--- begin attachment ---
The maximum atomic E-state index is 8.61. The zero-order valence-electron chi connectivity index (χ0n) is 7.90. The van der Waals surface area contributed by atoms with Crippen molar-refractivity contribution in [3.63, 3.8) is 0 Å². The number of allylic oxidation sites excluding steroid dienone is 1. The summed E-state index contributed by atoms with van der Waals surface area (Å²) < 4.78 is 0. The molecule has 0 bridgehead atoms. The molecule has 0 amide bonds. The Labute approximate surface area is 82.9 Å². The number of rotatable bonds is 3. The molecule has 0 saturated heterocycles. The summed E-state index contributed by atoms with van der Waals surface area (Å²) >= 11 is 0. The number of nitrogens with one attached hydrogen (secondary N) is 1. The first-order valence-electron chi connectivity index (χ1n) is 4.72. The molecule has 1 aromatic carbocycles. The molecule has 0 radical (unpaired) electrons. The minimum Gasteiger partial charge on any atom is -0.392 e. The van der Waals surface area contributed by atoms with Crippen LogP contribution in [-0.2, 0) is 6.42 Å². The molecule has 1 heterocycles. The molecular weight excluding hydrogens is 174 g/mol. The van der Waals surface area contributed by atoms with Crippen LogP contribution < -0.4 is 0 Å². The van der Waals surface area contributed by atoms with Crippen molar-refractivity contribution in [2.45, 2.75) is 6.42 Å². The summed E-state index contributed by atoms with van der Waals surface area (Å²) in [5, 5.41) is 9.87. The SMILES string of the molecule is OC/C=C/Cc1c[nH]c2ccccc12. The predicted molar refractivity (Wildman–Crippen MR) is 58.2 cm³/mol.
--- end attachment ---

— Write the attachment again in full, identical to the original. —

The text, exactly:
The maximum atomic E-state index is 8.61. The zero-order valence-electron chi connectivity index (χ0n) is 7.90. The van der Waals surface area contributed by atoms with Crippen molar-refractivity contribution in [3.63, 3.8) is 0 Å². The number of allylic oxidation sites excluding steroid dienone is 1. The summed E-state index contributed by atoms with van der Waals surface area (Å²) < 4.78 is 0. The molecule has 0 bridgehead atoms. The molecule has 0 amide bonds. The Labute approximate surface area is 82.9 Å². The number of rotatable bonds is 3. The molecule has 0 saturated heterocycles. The summed E-state index contributed by atoms with van der Waals surface area (Å²) >= 11 is 0. The number of nitrogens with one attached hydrogen (secondary N) is 1. The first-order valence-electron chi connectivity index (χ1n) is 4.72. The molecule has 1 aromatic carbocycles. The molecule has 0 radical (unpaired) electrons. The minimum Gasteiger partial charge on any atom is -0.392 e. The van der Waals surface area contributed by atoms with Crippen LogP contribution in [-0.2, 0) is 6.42 Å². The molecule has 1 heterocycles. The molecular weight excluding hydrogens is 174 g/mol. The van der Waals surface area contributed by atoms with Crippen LogP contribution < -0.4 is 0 Å². The van der Waals surface area contributed by atoms with Crippen molar-refractivity contribution in [2.45, 2.75) is 6.42 Å². The summed E-state index contributed by atoms with van der Waals surface area (Å²) in [5, 5.41) is 9.87. The SMILES string of the molecule is OC/C=C/Cc1c[nH]c2ccccc12. The predicted molar refractivity (Wildman–Crippen MR) is 58.2 cm³/mol.